Learning outcomes of the course unit
to acquire the ability to address critically the study of scientific literature at advanced level and even of research studies. Ability to apply the knowledge of Organic Chemistry and of instrumental techniques to solve problems of biological interest in interdisciplinary fields related to Molecular Biology.
Ability to combine knowledge of different fields and to manage complexity, and to express opinions on issues of the chemical aspects of Molecular Biology.
Ability to communicate clearly and unambiguously the acquired knowledge to specialists and non-specialists; development of the ability to learn which enable to continue the studies in molecular context and in the molecular aspects of Biology also autonomously.
to acquire knowledge on the molecular details and properties of some important biological compounds, of the methods for structural determination, of purification techniques and of synthetic modifications. To stimulate the ability to understand and critically evaluate the theoretical basis and experimental details of studies concerning lipids, carbohydrates, oligo- and polypeptides, nucleic acids and their analogs.
Course contents summary
Methods in Bioorganic Chemistry
Introduction to experimental methods for the study of biomolecules. Spectroscopy, chromatography, mass spectrometry; brief introduction to diffractometry and nuclear magnetic resonance (NMR)methods.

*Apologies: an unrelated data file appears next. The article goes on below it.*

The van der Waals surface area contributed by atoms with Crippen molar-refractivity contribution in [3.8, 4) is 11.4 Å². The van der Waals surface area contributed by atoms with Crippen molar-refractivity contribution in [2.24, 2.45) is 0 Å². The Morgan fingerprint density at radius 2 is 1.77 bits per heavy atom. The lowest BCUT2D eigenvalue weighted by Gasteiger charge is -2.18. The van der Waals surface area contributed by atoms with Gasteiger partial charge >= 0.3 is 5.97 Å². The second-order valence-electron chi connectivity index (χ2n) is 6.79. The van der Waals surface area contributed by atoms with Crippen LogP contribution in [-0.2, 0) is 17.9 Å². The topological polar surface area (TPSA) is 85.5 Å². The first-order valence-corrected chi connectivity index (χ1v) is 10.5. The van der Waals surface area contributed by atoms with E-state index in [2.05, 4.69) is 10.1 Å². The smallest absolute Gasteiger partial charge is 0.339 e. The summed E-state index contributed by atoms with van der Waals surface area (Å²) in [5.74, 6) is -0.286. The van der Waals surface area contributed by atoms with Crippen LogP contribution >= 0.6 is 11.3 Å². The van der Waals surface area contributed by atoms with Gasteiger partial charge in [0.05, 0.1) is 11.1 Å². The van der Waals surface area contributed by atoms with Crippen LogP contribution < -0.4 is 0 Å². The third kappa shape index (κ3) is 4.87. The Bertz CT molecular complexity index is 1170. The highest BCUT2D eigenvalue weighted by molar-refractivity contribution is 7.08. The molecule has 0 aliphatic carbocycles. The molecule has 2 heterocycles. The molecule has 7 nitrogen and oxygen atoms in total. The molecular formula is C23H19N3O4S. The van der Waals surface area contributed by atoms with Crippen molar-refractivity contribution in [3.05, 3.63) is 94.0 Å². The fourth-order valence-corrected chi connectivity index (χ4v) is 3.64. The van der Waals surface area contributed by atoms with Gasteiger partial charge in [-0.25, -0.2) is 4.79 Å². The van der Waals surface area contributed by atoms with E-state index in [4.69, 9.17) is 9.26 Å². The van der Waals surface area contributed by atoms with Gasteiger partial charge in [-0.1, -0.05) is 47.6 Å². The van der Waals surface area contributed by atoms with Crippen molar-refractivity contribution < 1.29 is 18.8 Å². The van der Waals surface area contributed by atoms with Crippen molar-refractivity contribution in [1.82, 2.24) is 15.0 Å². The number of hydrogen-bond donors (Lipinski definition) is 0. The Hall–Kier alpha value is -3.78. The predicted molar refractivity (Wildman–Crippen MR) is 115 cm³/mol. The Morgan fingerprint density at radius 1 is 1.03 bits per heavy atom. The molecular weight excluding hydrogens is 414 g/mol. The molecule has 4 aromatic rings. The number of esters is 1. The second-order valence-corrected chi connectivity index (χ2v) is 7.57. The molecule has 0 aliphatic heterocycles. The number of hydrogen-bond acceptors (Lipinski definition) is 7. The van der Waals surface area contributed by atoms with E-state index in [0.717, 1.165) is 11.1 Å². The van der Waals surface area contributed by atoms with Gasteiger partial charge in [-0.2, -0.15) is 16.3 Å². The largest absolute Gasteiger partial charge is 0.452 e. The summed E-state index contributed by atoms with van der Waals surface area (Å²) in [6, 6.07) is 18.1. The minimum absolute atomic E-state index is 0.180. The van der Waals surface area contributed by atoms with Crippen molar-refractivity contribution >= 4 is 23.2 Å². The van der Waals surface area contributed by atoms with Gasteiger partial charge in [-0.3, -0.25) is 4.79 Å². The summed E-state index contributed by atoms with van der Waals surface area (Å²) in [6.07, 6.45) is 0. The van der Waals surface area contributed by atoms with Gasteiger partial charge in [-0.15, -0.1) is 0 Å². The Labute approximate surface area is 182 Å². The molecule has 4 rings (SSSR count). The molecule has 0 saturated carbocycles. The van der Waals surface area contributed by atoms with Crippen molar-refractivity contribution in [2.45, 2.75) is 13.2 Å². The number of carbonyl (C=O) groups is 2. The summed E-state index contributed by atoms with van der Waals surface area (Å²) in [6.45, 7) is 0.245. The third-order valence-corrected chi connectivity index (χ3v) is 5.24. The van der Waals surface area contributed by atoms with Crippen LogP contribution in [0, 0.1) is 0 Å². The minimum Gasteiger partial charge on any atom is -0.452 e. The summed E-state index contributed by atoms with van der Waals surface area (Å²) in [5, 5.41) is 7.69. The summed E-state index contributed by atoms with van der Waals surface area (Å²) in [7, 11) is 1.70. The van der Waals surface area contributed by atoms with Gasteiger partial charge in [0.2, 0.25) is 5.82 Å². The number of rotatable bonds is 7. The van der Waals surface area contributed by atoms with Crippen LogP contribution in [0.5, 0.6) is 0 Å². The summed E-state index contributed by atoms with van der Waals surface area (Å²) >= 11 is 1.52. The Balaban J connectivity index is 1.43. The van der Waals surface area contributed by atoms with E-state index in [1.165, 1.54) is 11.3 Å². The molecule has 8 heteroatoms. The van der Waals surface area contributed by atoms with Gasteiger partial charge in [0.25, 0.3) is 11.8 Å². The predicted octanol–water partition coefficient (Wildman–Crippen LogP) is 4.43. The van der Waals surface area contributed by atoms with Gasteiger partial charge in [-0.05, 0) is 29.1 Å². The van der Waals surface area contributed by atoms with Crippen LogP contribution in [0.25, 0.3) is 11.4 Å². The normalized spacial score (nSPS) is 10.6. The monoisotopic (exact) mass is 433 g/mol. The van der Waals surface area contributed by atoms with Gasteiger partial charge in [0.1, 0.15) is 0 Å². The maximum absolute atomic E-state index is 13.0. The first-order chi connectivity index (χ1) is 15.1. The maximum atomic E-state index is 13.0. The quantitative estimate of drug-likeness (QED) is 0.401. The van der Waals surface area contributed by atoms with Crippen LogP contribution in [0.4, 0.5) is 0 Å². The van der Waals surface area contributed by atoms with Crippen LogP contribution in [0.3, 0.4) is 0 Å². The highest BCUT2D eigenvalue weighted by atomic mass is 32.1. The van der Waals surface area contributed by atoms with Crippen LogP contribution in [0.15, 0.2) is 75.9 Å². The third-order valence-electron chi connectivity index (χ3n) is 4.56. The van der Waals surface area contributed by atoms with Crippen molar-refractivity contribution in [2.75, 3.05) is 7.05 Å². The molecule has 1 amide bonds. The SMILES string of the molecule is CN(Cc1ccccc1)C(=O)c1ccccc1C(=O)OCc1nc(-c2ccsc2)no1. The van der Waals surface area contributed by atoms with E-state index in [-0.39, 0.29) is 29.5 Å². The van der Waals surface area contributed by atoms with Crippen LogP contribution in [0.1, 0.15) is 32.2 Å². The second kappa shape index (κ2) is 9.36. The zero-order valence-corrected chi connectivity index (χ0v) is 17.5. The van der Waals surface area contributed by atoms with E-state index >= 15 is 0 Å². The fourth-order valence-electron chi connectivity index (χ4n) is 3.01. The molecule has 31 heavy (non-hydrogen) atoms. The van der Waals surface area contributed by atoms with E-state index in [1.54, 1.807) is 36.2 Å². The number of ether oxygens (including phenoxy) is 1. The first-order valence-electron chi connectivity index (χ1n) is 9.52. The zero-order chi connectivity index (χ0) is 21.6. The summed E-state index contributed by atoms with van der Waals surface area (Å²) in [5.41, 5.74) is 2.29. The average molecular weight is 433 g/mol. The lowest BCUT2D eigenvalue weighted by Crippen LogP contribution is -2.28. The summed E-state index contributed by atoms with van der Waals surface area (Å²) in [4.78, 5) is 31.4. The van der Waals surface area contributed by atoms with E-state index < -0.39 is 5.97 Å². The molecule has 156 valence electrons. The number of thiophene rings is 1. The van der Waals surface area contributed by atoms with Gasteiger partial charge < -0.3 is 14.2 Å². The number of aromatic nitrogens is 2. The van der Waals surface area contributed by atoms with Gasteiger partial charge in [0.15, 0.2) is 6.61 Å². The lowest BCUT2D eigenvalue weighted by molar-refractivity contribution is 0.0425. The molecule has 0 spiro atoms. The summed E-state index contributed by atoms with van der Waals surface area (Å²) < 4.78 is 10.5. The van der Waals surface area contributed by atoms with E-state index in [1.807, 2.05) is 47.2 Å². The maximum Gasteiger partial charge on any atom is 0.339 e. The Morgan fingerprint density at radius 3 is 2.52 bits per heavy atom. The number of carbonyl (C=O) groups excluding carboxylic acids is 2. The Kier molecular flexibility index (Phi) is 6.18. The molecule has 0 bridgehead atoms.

Organic Chemistry of Biomolecules
Lipids. Principal classes of lipids. Triglycerides and their chemical properties. Autooxidation and
photooxidation of fatty acids. Phospholipids and glycolipids. Micelles and liposomes. Principal classes of non-saponifiable lipids.
Peptides. Nomenclature. Cis-trans isomers of the peptide bond bond. Acid-base properties of peptides, isoelectrivc point. Acidic and basic hydrolysis. Examples of peptides with biological activity. Peptide synthesis: protecting groups, activation, methods in solution and on solid phase; Boc and Fmoc strategies. Conjugated peptides, cyclic peptides, peptido-mimetics. Combinatorial chemistry applied to peptide libraries.
Carbohydrates. Carbohydrates as source of information in intercellular and intermolecular interactions. Examples of oligo-polysaccharides, glycoconjugates and their biological functions. Structure, nomenclature, chemico-physical properties and reactivity. Glycosidic bond formation. Concept of glycosyl donor and acceptor, protecting groups. Activation of the anomeric position. Chemical modification of monosaccharides and chemical synthesis of oligosaccharides. Interconversion and biosynthesis of monosaccharides. Polysaccharides degradation. Glycosidases, transglycosidases, phosphorylases, lyasis. Depolymerization mechanisms. Interactions between enzyme site and saccharide substrate. Use of glycosidases for the synthesis of the glycosidic bond. Thermodynamic and cinetic approaches. Regio- and stereoselectivity. Use of engineered glycosidases (glycosynthases). Biosynthesis and interconvertion of glycosylnucleotides. Biosynthesis of glycosidic bond. Glycosyltransferases. Chemoenzymatic synthesis of oligosaccharides, glycoconjugates and polysaccharides. From in vitro to in vivo synthesis. Post-synthetic modifications of oligo- and polysaccharides. Saccharide receptors lacking enzymatic activity: lectins. Concept of multivalency and glycoside cluster effect. Multivalent ligands for lectin inhibition.